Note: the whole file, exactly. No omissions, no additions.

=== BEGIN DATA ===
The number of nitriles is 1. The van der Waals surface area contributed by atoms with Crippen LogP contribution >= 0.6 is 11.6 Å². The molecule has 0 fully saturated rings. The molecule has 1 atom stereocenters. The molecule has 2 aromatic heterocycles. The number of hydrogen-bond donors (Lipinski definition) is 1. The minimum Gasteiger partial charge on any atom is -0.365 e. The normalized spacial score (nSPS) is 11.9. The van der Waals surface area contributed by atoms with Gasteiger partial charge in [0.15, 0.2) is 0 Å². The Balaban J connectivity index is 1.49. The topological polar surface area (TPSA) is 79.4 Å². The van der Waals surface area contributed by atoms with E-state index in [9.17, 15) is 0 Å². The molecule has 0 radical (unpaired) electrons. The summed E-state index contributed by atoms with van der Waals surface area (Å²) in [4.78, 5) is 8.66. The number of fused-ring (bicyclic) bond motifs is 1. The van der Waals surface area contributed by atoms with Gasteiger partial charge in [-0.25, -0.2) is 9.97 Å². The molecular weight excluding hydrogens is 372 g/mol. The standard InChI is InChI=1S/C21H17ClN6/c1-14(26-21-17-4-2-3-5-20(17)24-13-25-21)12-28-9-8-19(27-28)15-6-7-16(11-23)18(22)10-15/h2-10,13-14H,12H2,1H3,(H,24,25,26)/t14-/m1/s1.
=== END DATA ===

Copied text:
The number of nitriles is 1. The van der Waals surface area contributed by atoms with Crippen LogP contribution >= 0.6 is 11.6 Å². The molecule has 0 fully saturated rings. The molecule has 1 atom stereocenters. The molecule has 2 aromatic heterocycles. The number of hydrogen-bond donors (Lipinski definition) is 1. The minimum Gasteiger partial charge on any atom is -0.365 e. The normalized spacial score (nSPS) is 11.9. The van der Waals surface area contributed by atoms with Gasteiger partial charge in [0.15, 0.2) is 0 Å². The Balaban J connectivity index is 1.49. The topological polar surface area (TPSA) is 79.4 Å². The van der Waals surface area contributed by atoms with E-state index in [9.17, 15) is 0 Å². The molecule has 0 radical (unpaired) electrons. The summed E-state index contributed by atoms with van der Waals surface area (Å²) in [4.78, 5) is 8.66. The number of fused-ring (bicyclic) bond motifs is 1. The van der Waals surface area contributed by atoms with Gasteiger partial charge in [-0.25, -0.2) is 9.97 Å². The molecular weight excluding hydrogens is 372 g/mol. The standard InChI is InChI=1S/C21H17ClN6/c1-14(26-21-17-4-2-3-5-20(17)24-13-25-21)12-28-9-8-19(27-28)15-6-7-16(11-23)18(22)10-15/h2-10,13-14H,12H2,1H3,(H,24,25,26)/t14-/m1/s1.